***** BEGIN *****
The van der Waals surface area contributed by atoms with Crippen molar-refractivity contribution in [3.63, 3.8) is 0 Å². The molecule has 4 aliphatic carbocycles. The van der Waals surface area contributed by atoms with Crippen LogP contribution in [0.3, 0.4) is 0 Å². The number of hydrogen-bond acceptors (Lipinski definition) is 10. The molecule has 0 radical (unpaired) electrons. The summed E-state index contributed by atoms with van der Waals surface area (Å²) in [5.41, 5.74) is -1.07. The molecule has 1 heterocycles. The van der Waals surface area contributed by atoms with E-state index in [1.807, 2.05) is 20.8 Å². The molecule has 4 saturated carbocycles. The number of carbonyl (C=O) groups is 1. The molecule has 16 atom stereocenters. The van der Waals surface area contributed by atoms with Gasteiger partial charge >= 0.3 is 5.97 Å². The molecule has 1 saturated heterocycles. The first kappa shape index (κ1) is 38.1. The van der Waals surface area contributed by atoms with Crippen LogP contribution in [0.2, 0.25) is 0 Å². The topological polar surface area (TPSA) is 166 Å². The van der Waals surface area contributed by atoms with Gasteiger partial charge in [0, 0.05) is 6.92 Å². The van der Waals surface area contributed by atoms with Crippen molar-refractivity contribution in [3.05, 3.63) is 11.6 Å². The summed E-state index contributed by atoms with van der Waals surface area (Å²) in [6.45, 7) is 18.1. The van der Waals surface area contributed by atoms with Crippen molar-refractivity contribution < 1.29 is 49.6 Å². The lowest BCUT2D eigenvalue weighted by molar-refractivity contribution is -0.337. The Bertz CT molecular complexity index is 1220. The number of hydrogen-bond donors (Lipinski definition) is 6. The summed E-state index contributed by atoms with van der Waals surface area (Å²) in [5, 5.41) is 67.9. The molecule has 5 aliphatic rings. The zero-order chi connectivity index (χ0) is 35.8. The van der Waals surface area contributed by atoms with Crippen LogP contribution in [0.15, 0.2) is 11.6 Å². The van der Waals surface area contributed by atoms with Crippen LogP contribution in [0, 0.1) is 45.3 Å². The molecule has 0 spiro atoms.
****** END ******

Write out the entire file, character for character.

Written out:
The van der Waals surface area contributed by atoms with Crippen molar-refractivity contribution in [3.63, 3.8) is 0 Å². The molecule has 4 aliphatic carbocycles. The van der Waals surface area contributed by atoms with Crippen LogP contribution in [0.3, 0.4) is 0 Å². The number of hydrogen-bond acceptors (Lipinski definition) is 10. The molecule has 0 radical (unpaired) electrons. The summed E-state index contributed by atoms with van der Waals surface area (Å²) in [5.41, 5.74) is -1.07. The molecule has 1 heterocycles. The van der Waals surface area contributed by atoms with E-state index in [1.807, 2.05) is 20.8 Å². The molecule has 4 saturated carbocycles. The number of carbonyl (C=O) groups is 1. The molecule has 16 atom stereocenters. The van der Waals surface area contributed by atoms with Gasteiger partial charge >= 0.3 is 5.97 Å². The molecule has 1 saturated heterocycles. The first kappa shape index (κ1) is 38.1. The van der Waals surface area contributed by atoms with Crippen LogP contribution in [0.2, 0.25) is 0 Å². The topological polar surface area (TPSA) is 166 Å². The van der Waals surface area contributed by atoms with Gasteiger partial charge in [0, 0.05) is 6.92 Å². The van der Waals surface area contributed by atoms with Crippen molar-refractivity contribution in [3.05, 3.63) is 11.6 Å². The summed E-state index contributed by atoms with van der Waals surface area (Å²) in [6.45, 7) is 18.1. The van der Waals surface area contributed by atoms with Crippen molar-refractivity contribution < 1.29 is 49.6 Å². The lowest BCUT2D eigenvalue weighted by molar-refractivity contribution is -0.337. The Bertz CT molecular complexity index is 1220. The number of hydrogen-bond donors (Lipinski definition) is 6. The summed E-state index contributed by atoms with van der Waals surface area (Å²) in [5, 5.41) is 67.9. The molecule has 5 aliphatic rings. The zero-order chi connectivity index (χ0) is 35.8. The van der Waals surface area contributed by atoms with Crippen LogP contribution in [0.15, 0.2) is 11.6 Å². The van der Waals surface area contributed by atoms with Crippen LogP contribution in [0, 0.1) is 45.3 Å². The molecule has 0 spiro atoms.